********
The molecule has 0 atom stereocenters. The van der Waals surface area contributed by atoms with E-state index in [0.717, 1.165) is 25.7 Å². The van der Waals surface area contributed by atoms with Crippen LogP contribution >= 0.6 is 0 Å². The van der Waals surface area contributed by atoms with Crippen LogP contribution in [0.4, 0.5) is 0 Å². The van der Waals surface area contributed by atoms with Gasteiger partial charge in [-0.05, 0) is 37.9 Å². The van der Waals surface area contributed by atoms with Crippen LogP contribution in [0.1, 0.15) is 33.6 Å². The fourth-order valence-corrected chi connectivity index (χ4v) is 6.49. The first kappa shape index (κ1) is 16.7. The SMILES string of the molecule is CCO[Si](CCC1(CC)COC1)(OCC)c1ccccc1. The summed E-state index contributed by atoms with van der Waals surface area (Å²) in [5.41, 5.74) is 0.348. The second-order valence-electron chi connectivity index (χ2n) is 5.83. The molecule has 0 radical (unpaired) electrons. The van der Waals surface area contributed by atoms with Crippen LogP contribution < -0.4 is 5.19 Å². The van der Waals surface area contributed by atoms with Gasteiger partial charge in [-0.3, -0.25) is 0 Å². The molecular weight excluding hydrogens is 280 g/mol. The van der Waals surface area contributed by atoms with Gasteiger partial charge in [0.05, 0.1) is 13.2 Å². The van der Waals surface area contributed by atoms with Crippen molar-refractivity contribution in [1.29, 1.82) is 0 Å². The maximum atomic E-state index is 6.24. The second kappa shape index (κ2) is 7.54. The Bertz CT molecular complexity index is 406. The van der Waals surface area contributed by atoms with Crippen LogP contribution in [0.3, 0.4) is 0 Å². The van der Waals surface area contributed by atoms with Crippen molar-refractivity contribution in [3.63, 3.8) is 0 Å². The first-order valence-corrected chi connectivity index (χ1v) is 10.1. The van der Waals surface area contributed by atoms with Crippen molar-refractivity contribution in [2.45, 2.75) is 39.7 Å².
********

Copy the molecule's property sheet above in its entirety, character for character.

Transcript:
The molecule has 0 atom stereocenters. The van der Waals surface area contributed by atoms with E-state index in [0.717, 1.165) is 25.7 Å². The van der Waals surface area contributed by atoms with Crippen LogP contribution >= 0.6 is 0 Å². The van der Waals surface area contributed by atoms with Crippen LogP contribution in [0.4, 0.5) is 0 Å². The van der Waals surface area contributed by atoms with Gasteiger partial charge in [-0.05, 0) is 37.9 Å². The van der Waals surface area contributed by atoms with Crippen LogP contribution in [0.1, 0.15) is 33.6 Å². The fourth-order valence-corrected chi connectivity index (χ4v) is 6.49. The first kappa shape index (κ1) is 16.7. The SMILES string of the molecule is CCO[Si](CCC1(CC)COC1)(OCC)c1ccccc1. The summed E-state index contributed by atoms with van der Waals surface area (Å²) in [5.41, 5.74) is 0.348. The second-order valence-electron chi connectivity index (χ2n) is 5.83. The molecule has 0 radical (unpaired) electrons. The van der Waals surface area contributed by atoms with Crippen LogP contribution < -0.4 is 5.19 Å². The van der Waals surface area contributed by atoms with Gasteiger partial charge in [-0.3, -0.25) is 0 Å². The molecular weight excluding hydrogens is 280 g/mol. The van der Waals surface area contributed by atoms with Gasteiger partial charge in [0.05, 0.1) is 13.2 Å². The van der Waals surface area contributed by atoms with Crippen molar-refractivity contribution in [1.29, 1.82) is 0 Å². The maximum atomic E-state index is 6.24. The second kappa shape index (κ2) is 7.54. The Bertz CT molecular complexity index is 406. The van der Waals surface area contributed by atoms with Crippen LogP contribution in [0.3, 0.4) is 0 Å². The van der Waals surface area contributed by atoms with Crippen molar-refractivity contribution in [3.63, 3.8) is 0 Å². The first-order valence-corrected chi connectivity index (χ1v) is 10.1. The van der Waals surface area contributed by atoms with Crippen molar-refractivity contribution in [2.45, 2.75) is 39.7 Å².